Posted by Jennifer Williams, head of IT and security specialist at Legal Futures Associate Lawyer Checker
Cyber-attacks are becoming ever increasingly low tech, but more wide ranging. According to the Solicitors Regulation Authority, in the first six months of 2019, law firms reported a loss of £731,250 of client money to this type of crime.
The old image of the master hacker nerd in a bedroom tapping into networks of huge organisations for fun and prestige is no longer relevant. There are now huge organised crime gangs, not only targeting large businesses but also individuals and SMEs.
According to the government, there are around 1,400 criminal organisations actively targeting the legal sector at this very moment. They are no longer using traditional technical hacking techniques, but relying on social engineering to persuade someone to divulge information, click a suspicious link or perform some other action, which causes the user to effectively ‘self-compromise’.
What is the minimum level of cyber-security a law firm should have?
Good cyber hygiene isn’t difficult or expensive to implement. Firms should at least adopt the government’s aptly named Cyber Essentials standard. This covers basics such as proper user management, patching operating systems and software, and closing unused network ports etc.
Staff training is essential and, given that phishing and malicious emails are now the most common opener to a cyber-attack, staff training should be top of your priority list, followed by technology.
The next step is to have a well-drilled incident response procedure. This can be the difference between a cyber-attack being completely debilitating or operations being restored swiftly and with minimal reputational damage.
What are the consequences of not having adequate cyber-security measures?
The consequences are that you will inevitably suffer a breach. It’s not a case of ‘if’, but ‘when’. Statistics show that businesses are now more likely to suffer a cyber-attack than not.
The impact varies by the type of attack and the individual business. Technical attacks such as malware may be nothing more than an irritant, maybe disabling certain elements of infrastructure or making equipment behave strangely.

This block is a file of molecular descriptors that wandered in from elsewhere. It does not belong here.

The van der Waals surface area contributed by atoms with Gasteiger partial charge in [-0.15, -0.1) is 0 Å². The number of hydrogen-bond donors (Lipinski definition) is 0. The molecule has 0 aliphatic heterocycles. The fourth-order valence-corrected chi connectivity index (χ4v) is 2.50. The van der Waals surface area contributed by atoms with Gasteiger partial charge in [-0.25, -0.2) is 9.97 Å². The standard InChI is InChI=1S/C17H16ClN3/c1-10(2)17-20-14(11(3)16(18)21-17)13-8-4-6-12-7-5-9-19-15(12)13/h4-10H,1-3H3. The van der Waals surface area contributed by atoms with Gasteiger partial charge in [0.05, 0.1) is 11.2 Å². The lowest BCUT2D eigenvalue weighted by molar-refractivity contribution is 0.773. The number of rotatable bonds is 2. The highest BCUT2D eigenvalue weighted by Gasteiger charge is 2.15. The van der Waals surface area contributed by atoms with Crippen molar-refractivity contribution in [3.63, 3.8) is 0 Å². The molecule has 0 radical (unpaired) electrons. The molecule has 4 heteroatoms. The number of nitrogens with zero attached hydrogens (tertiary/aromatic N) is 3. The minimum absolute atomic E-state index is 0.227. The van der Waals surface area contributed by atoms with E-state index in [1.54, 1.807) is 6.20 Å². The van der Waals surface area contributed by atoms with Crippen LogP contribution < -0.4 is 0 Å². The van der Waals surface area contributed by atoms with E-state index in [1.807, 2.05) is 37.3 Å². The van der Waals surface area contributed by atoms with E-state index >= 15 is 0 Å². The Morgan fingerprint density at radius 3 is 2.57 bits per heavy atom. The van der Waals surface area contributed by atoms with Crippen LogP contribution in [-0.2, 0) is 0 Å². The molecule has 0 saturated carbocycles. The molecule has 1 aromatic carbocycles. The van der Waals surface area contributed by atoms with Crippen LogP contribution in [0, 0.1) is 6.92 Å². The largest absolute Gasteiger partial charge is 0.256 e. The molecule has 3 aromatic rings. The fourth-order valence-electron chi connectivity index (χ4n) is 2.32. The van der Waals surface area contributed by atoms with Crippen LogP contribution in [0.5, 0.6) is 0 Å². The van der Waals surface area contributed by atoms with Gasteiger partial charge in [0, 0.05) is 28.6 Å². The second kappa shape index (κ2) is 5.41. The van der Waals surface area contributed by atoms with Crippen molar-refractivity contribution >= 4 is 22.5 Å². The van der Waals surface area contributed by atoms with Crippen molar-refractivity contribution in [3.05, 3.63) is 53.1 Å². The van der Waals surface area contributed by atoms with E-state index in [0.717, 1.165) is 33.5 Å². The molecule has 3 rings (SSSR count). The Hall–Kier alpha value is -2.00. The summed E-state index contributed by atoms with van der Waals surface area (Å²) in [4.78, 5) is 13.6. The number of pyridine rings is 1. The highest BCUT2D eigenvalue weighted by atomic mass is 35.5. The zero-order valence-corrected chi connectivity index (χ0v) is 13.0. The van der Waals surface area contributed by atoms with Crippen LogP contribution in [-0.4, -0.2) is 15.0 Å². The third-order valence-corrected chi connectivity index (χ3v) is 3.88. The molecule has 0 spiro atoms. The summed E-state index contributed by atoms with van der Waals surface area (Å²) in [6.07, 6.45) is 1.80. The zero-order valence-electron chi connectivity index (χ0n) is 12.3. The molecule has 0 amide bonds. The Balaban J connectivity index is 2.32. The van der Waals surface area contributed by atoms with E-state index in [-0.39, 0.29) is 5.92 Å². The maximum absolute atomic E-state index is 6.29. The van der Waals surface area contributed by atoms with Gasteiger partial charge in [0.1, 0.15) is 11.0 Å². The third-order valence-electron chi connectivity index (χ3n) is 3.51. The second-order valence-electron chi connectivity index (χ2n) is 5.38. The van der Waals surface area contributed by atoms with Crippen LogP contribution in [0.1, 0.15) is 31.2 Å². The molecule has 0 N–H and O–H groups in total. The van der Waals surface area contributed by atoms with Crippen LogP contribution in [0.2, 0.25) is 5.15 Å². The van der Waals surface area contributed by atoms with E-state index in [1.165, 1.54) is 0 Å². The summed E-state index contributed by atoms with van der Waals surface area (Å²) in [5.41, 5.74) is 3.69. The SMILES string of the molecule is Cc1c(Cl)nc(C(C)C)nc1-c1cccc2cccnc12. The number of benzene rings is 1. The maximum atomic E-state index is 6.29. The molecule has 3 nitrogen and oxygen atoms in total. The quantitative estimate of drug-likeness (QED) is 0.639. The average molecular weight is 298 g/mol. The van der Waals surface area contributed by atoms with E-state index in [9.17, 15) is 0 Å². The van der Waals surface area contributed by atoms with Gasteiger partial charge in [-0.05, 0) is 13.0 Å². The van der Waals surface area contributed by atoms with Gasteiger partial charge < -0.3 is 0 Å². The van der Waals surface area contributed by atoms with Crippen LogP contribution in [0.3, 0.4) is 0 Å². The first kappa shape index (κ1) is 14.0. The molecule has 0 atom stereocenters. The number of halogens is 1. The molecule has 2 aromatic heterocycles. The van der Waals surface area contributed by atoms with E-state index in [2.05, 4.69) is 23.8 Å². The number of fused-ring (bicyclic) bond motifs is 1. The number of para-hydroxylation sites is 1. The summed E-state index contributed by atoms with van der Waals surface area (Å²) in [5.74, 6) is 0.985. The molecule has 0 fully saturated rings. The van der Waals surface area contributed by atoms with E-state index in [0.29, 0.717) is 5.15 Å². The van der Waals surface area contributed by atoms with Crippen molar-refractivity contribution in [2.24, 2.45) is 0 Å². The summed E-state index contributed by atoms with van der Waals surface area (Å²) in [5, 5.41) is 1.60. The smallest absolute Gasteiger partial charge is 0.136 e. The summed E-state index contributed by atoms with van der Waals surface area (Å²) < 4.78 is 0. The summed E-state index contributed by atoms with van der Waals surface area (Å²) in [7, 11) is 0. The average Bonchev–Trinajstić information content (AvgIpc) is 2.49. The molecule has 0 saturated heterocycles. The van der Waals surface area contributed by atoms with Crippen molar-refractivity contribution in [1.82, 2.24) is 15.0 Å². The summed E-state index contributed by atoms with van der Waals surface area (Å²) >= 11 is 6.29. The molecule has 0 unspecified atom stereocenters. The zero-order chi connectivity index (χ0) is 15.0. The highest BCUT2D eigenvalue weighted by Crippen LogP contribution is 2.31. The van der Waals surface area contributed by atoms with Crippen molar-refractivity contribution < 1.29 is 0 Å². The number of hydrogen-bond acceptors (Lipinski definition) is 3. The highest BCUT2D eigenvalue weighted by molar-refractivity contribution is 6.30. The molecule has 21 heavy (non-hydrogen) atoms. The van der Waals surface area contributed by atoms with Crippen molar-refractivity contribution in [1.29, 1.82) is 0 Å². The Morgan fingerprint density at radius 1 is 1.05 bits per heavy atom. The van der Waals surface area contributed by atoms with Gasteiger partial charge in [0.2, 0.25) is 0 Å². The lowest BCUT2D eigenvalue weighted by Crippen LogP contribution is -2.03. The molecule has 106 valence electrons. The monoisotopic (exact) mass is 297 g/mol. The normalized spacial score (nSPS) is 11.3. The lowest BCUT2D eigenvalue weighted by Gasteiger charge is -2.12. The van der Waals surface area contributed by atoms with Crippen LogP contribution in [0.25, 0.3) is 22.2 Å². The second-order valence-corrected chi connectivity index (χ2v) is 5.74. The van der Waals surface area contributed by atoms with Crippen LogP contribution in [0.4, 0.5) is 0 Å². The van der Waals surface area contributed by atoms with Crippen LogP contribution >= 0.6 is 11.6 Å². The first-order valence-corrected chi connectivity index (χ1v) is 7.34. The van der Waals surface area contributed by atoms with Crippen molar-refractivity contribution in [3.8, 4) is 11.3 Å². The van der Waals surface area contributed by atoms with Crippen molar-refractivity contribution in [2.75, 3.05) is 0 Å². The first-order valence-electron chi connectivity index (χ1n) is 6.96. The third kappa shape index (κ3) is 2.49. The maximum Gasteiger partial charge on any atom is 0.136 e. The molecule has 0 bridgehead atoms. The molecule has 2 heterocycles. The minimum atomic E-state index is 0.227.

But they may also be used to expose massive volumes of personal data, resulting in having to report breaches to the Information Commissioner’s Office (ICO), customers and even the media.
The ICO can fine firms if they do not protect personal data. These fines can be up to £20m or 4% of a firm’s turnover, whichever is higher. The reputational damage of such attacks is immeasurable, the costs can be eye-watering and some brands never recover.
What are the early warning signs of an attack?
The reality is that most businesses don’t know they’ve been attacked until quite some time after the event – around three months is the average.
Each attack can differ greatly, but the warning signs are anything that is out of the ordinary. Of course, this means knowing what is ‘normal’ activity for your business, and this is where your IT department is vital.
For example, if a UK-based user suddenly logs on from another country, this would be a warning flag. If there are admin actions at a time when no admins are working and a sudden drop in website performance, for example – these are all indicators that an attack may have happened. The more familiar you are with your infrastructure, the easier these events are to spot and analyse.
Is storing data on-site or in the cloud better in terms of cyber security?
With on-site data stores, you remain in complete control of your data and its location, which is great from a GDPR perspective. For me, that’s where the advantages end. I personally would rather have Microsoft, which invests billions in cyber-security, look after my data in one of its high-tech data centres, than an employee on site on a potentially out-of-date server.
I sleep much better knowing that virtual servers are always patched, are protected from natural disasters through a huge network of geo-replicated services and I can scale up and add to them quickly.
What will be the big cyber-security issues over the next five years?
The most concerning issue for me is how far behind certain industries are, considering the pace of change in the cyber-risk industry. As a result, the cyber-criminals are always one step ahead.
I’m amazed at how few organisations take actions like implementing Cyber Essentials and training their staff. Law firms in particular seem to have accepted that they need to take cyber-security seriously, but so far few have taken steps to implement even the most basics of email security protocols such as DMARC or cyber-security awareness training for staff.